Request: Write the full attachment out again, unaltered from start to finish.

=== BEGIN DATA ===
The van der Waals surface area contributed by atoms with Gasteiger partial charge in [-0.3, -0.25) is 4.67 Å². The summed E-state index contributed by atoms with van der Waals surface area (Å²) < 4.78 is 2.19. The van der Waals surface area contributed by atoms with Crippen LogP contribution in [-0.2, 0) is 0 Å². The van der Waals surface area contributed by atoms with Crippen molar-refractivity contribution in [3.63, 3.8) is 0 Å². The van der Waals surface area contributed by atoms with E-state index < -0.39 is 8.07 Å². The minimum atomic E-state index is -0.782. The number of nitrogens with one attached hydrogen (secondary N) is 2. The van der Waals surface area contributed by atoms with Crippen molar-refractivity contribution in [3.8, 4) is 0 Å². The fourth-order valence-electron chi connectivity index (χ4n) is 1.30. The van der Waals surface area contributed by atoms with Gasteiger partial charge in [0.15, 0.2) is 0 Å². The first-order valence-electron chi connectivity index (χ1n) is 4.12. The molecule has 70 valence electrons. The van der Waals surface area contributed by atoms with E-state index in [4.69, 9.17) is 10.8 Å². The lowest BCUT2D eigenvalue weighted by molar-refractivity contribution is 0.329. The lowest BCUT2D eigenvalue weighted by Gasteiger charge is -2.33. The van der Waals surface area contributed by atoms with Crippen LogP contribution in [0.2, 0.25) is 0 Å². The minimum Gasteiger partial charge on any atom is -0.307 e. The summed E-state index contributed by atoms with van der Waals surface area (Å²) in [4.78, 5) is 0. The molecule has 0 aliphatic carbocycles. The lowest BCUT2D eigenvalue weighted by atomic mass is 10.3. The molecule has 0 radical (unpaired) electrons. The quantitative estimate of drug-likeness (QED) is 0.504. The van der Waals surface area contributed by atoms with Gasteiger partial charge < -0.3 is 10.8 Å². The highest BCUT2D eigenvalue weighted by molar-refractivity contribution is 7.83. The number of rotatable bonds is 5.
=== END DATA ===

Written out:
The van der Waals surface area contributed by atoms with Gasteiger partial charge in [-0.3, -0.25) is 4.67 Å². The summed E-state index contributed by atoms with van der Waals surface area (Å²) < 4.78 is 2.19. The van der Waals surface area contributed by atoms with Crippen LogP contribution in [-0.2, 0) is 0 Å². The van der Waals surface area contributed by atoms with Crippen molar-refractivity contribution in [3.63, 3.8) is 0 Å². The van der Waals surface area contributed by atoms with E-state index < -0.39 is 8.07 Å². The minimum atomic E-state index is -0.782. The number of nitrogens with one attached hydrogen (secondary N) is 2. The van der Waals surface area contributed by atoms with Crippen molar-refractivity contribution in [3.8, 4) is 0 Å². The fourth-order valence-electron chi connectivity index (χ4n) is 1.30. The van der Waals surface area contributed by atoms with Gasteiger partial charge in [0.15, 0.2) is 0 Å². The first-order valence-electron chi connectivity index (χ1n) is 4.12. The molecule has 70 valence electrons. The van der Waals surface area contributed by atoms with E-state index in [4.69, 9.17) is 10.8 Å². The lowest BCUT2D eigenvalue weighted by molar-refractivity contribution is 0.329. The lowest BCUT2D eigenvalue weighted by Gasteiger charge is -2.33. The van der Waals surface area contributed by atoms with Crippen LogP contribution in [0.2, 0.25) is 0 Å². The minimum Gasteiger partial charge on any atom is -0.307 e. The summed E-state index contributed by atoms with van der Waals surface area (Å²) in [4.78, 5) is 0. The molecule has 0 aliphatic carbocycles. The lowest BCUT2D eigenvalue weighted by atomic mass is 10.3. The molecule has 0 radical (unpaired) electrons. The quantitative estimate of drug-likeness (QED) is 0.504. The van der Waals surface area contributed by atoms with Gasteiger partial charge < -0.3 is 10.8 Å². The highest BCUT2D eigenvalue weighted by molar-refractivity contribution is 7.83. The number of rotatable bonds is 5.